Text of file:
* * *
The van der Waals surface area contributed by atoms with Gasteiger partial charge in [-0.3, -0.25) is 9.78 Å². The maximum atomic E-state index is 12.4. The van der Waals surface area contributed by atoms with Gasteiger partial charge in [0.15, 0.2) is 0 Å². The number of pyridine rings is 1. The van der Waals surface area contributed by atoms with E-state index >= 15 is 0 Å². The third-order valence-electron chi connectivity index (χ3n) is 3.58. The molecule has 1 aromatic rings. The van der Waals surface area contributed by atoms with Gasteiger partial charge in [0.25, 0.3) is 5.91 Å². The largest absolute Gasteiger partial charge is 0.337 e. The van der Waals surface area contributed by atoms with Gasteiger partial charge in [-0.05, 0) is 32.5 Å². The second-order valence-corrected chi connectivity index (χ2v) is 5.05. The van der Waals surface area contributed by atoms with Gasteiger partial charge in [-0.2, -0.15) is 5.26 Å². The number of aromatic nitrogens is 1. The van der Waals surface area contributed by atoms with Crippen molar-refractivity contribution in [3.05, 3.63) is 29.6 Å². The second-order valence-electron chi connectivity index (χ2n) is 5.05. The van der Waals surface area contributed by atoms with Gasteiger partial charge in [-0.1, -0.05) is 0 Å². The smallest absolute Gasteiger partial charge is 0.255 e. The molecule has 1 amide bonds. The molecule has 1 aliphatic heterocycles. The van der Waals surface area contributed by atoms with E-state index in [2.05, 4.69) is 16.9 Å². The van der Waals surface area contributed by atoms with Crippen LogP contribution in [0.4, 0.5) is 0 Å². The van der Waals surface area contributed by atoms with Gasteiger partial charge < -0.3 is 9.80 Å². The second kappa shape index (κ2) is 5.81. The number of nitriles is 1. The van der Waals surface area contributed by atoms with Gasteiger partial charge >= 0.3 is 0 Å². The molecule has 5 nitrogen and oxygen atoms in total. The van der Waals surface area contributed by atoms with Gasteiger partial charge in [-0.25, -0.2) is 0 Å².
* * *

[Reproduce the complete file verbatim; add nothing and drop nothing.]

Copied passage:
The van der Waals surface area contributed by atoms with Gasteiger partial charge in [-0.3, -0.25) is 9.78 Å². The maximum atomic E-state index is 12.4. The van der Waals surface area contributed by atoms with Gasteiger partial charge in [0.15, 0.2) is 0 Å². The number of pyridine rings is 1. The van der Waals surface area contributed by atoms with E-state index >= 15 is 0 Å². The third-order valence-electron chi connectivity index (χ3n) is 3.58. The molecule has 1 aromatic rings. The van der Waals surface area contributed by atoms with Gasteiger partial charge in [0.25, 0.3) is 5.91 Å². The largest absolute Gasteiger partial charge is 0.337 e. The van der Waals surface area contributed by atoms with Gasteiger partial charge in [-0.05, 0) is 32.5 Å². The second-order valence-corrected chi connectivity index (χ2v) is 5.05. The van der Waals surface area contributed by atoms with Gasteiger partial charge in [-0.2, -0.15) is 5.26 Å². The number of aromatic nitrogens is 1. The van der Waals surface area contributed by atoms with Crippen molar-refractivity contribution in [3.05, 3.63) is 29.6 Å². The second-order valence-electron chi connectivity index (χ2n) is 5.05. The van der Waals surface area contributed by atoms with Gasteiger partial charge in [-0.1, -0.05) is 0 Å². The smallest absolute Gasteiger partial charge is 0.255 e. The molecule has 1 amide bonds. The molecule has 1 aliphatic heterocycles. The van der Waals surface area contributed by atoms with E-state index in [2.05, 4.69) is 16.9 Å². The van der Waals surface area contributed by atoms with Crippen LogP contribution in [0.4, 0.5) is 0 Å². The van der Waals surface area contributed by atoms with Gasteiger partial charge < -0.3 is 9.80 Å². The second kappa shape index (κ2) is 5.81. The number of nitriles is 1. The van der Waals surface area contributed by atoms with Gasteiger partial charge >= 0.3 is 0 Å². The molecule has 5 nitrogen and oxygen atoms in total. The van der Waals surface area contributed by atoms with Gasteiger partial charge in [-0.25, -0.2) is 0 Å².